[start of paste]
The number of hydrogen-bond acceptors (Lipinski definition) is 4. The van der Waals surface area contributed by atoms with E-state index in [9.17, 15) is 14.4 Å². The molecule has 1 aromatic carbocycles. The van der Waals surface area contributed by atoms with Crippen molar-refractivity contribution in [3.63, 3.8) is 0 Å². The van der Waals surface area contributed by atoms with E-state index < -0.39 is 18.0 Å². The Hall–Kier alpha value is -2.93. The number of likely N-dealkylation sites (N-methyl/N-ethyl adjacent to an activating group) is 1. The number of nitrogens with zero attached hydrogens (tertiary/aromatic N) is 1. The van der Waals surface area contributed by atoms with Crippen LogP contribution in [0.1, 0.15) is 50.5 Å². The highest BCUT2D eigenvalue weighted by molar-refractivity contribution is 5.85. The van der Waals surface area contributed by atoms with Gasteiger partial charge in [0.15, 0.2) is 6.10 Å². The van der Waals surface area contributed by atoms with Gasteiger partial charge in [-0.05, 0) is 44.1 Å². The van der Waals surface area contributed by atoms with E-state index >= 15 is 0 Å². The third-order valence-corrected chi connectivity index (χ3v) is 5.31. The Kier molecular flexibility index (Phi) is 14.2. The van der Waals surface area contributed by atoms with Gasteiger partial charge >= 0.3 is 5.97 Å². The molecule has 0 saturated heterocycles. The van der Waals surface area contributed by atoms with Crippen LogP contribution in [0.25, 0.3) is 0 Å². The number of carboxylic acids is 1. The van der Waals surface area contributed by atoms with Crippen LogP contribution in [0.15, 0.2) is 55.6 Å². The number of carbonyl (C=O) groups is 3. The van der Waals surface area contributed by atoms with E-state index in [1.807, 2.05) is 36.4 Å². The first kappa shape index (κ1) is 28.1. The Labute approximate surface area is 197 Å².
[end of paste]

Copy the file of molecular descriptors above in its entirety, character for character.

The number of hydrogen-bond acceptors (Lipinski definition) is 4. The van der Waals surface area contributed by atoms with E-state index in [9.17, 15) is 14.4 Å². The molecule has 1 aromatic carbocycles. The van der Waals surface area contributed by atoms with Crippen molar-refractivity contribution in [3.63, 3.8) is 0 Å². The van der Waals surface area contributed by atoms with E-state index < -0.39 is 18.0 Å². The Hall–Kier alpha value is -2.93. The number of likely N-dealkylation sites (N-methyl/N-ethyl adjacent to an activating group) is 1. The number of nitrogens with zero attached hydrogens (tertiary/aromatic N) is 1. The van der Waals surface area contributed by atoms with Crippen LogP contribution in [0.1, 0.15) is 50.5 Å². The highest BCUT2D eigenvalue weighted by molar-refractivity contribution is 5.85. The van der Waals surface area contributed by atoms with Gasteiger partial charge in [0.15, 0.2) is 6.10 Å². The van der Waals surface area contributed by atoms with Gasteiger partial charge in [-0.05, 0) is 44.1 Å². The van der Waals surface area contributed by atoms with E-state index >= 15 is 0 Å². The third-order valence-corrected chi connectivity index (χ3v) is 5.31. The Kier molecular flexibility index (Phi) is 14.2. The van der Waals surface area contributed by atoms with Gasteiger partial charge >= 0.3 is 5.97 Å². The molecule has 0 saturated heterocycles. The van der Waals surface area contributed by atoms with Crippen LogP contribution in [0.25, 0.3) is 0 Å². The number of carboxylic acids is 1. The van der Waals surface area contributed by atoms with Crippen LogP contribution in [0.15, 0.2) is 55.6 Å². The number of carbonyl (C=O) groups is 3. The van der Waals surface area contributed by atoms with E-state index in [1.807, 2.05) is 36.4 Å². The first kappa shape index (κ1) is 28.1. The Labute approximate surface area is 197 Å².